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Polio Found In Wastewater In Rockland County, Health Dept. Urges Vaccinations

Health officials in New York are urging residents to get vaccinated against polio if they have not yet done so.
Health officials in New York are urging residents to get vaccinated against polio if they have not yet done so. Photo Credit: Wikimedia Commons/Salvadorjo~commonswiki

Health officials in New York are urging residents to get vaccinated against polio if they have not yet done so.

In an update Monday, Aug.1 the Department of Health said testing done by the Centers for Disease Control and Prevention (CDC) had confirmed that the polio virus was detected in wastewater samples in Rockland County in June.

“These findings underscore the critical importance of vaccination to protect all New Yorkers and New York children against polio,” the department said in a statement.

Monday’s revelation came a little over a week after health officials confirmed that Rockland County had the first confirmed case of polio in the United States in nearly a decade.

The case was genetically linked to ones found in Israel and the UK, but officials warned that that does not mean that the patient in New York traveled to those countries.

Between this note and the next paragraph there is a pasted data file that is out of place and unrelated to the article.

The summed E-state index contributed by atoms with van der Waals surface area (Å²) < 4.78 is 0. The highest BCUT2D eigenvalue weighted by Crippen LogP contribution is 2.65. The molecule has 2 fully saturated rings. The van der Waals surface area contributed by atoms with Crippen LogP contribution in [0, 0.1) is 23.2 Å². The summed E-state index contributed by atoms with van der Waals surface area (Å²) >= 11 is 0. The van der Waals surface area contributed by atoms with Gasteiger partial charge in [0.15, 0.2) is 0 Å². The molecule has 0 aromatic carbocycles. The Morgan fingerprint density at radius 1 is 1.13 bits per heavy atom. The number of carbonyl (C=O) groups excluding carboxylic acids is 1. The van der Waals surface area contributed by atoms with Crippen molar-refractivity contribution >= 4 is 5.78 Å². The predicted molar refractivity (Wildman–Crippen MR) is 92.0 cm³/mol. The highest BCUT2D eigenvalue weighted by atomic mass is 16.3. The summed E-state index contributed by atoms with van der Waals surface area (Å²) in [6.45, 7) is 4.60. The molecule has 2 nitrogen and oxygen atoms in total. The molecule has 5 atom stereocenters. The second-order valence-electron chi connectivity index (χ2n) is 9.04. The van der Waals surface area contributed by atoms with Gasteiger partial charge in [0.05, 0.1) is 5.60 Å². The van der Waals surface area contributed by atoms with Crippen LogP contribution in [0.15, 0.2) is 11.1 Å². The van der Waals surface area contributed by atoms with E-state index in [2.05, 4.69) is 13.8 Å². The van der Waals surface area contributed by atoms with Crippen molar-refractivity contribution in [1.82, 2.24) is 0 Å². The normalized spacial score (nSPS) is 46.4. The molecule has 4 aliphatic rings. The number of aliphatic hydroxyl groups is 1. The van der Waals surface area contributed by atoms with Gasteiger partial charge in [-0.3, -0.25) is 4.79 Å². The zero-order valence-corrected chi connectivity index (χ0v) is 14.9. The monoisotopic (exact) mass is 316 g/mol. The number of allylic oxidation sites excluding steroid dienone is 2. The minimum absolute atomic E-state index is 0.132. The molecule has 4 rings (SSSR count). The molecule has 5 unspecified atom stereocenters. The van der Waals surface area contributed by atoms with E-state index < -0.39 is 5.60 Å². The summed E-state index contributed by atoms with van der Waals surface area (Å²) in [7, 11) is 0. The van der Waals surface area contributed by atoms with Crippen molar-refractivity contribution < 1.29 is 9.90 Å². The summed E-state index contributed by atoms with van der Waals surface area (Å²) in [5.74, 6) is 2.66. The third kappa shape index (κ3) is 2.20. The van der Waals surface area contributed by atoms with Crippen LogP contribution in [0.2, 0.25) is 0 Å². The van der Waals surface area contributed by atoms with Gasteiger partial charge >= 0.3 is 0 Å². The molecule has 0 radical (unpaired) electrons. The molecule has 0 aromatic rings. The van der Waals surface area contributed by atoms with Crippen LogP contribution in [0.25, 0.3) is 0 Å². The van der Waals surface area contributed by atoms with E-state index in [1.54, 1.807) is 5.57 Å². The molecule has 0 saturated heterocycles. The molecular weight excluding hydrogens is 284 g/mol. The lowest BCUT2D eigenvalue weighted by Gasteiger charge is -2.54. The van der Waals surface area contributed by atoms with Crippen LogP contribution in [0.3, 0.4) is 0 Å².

Polio is a highly contagious, viral disease that can affect the nervous system and cause muscle weakness. It typically enters the body through the mouth, usually from hands contaminated with fecal matter of an infected person.

Respiratory and oral-to-oral transmission through saliva may also occur, officials said.

Symptoms of polio include fatigue, fever, headache, stiffness, muscle pain, and vomiting, and can take up to 30 days to appear, during which time an infected person can be transmitting the virus to others.

Health officials said while rare, some polio cases can result in paralysis or death.

Once considered one of the most feared diseases in the country, polio was virtually eliminated from the US following the development of vaccines in the 1950s.

The last known case in the US was in 2013.

"Polio is a dangerous disease with potentially devastating consequences," said State Health Commissioner Mary Bassett. 

"In the United States, we are so fortunate to have available the crucial protection offered through polio vaccination, which has safeguarded our country and New Yorkers for over 60 years.

“Given how quickly polio can spread, now is the time for every adult, parent, and guardian to get themselves and their children vaccinated as soon as possible."

More information about polio and vaccination clinics can be found on the Department of Health's website

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